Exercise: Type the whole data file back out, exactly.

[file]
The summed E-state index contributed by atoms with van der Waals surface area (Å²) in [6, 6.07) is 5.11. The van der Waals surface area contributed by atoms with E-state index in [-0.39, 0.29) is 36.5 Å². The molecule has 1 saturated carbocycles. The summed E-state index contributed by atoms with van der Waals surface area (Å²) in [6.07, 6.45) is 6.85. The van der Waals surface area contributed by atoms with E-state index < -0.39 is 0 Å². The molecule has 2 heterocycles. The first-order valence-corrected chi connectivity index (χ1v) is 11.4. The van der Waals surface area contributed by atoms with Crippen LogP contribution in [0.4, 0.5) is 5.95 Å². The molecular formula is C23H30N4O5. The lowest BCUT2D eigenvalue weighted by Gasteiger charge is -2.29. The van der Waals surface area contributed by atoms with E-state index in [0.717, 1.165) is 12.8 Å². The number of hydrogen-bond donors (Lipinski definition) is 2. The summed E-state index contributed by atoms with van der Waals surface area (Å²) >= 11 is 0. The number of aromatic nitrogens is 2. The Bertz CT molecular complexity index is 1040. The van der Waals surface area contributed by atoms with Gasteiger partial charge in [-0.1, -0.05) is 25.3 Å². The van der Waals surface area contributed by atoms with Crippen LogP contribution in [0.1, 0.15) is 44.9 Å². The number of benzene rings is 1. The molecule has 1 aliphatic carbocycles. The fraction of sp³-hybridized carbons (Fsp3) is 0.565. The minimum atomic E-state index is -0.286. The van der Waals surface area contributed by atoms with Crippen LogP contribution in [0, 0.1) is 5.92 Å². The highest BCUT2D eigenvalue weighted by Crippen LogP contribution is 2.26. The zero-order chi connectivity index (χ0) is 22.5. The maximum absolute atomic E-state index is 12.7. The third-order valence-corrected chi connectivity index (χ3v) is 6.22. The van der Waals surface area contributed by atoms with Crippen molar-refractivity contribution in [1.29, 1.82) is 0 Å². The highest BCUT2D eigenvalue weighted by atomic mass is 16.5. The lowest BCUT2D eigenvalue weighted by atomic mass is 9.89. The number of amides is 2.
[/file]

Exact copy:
The summed E-state index contributed by atoms with van der Waals surface area (Å²) in [6, 6.07) is 5.11. The van der Waals surface area contributed by atoms with E-state index in [-0.39, 0.29) is 36.5 Å². The molecule has 1 saturated carbocycles. The summed E-state index contributed by atoms with van der Waals surface area (Å²) in [6.07, 6.45) is 6.85. The van der Waals surface area contributed by atoms with E-state index < -0.39 is 0 Å². The molecule has 2 heterocycles. The first-order valence-corrected chi connectivity index (χ1v) is 11.4. The van der Waals surface area contributed by atoms with Crippen LogP contribution in [0.4, 0.5) is 5.95 Å². The molecular formula is C23H30N4O5. The lowest BCUT2D eigenvalue weighted by Gasteiger charge is -2.29. The van der Waals surface area contributed by atoms with E-state index in [0.717, 1.165) is 12.8 Å². The number of hydrogen-bond donors (Lipinski definition) is 2. The summed E-state index contributed by atoms with van der Waals surface area (Å²) >= 11 is 0. The number of aromatic nitrogens is 2. The Bertz CT molecular complexity index is 1040. The van der Waals surface area contributed by atoms with Gasteiger partial charge in [-0.1, -0.05) is 25.3 Å². The van der Waals surface area contributed by atoms with Crippen LogP contribution in [0.1, 0.15) is 44.9 Å². The number of benzene rings is 1. The molecule has 1 aliphatic carbocycles. The fraction of sp³-hybridized carbons (Fsp3) is 0.565. The minimum atomic E-state index is -0.286. The van der Waals surface area contributed by atoms with Crippen LogP contribution in [0, 0.1) is 5.92 Å². The highest BCUT2D eigenvalue weighted by Crippen LogP contribution is 2.26. The zero-order chi connectivity index (χ0) is 22.5. The maximum absolute atomic E-state index is 12.7. The third-order valence-corrected chi connectivity index (χ3v) is 6.22. The van der Waals surface area contributed by atoms with Crippen molar-refractivity contribution in [1.29, 1.82) is 0 Å². The highest BCUT2D eigenvalue weighted by atomic mass is 16.5. The lowest BCUT2D eigenvalue weighted by atomic mass is 9.89. The number of amides is 2.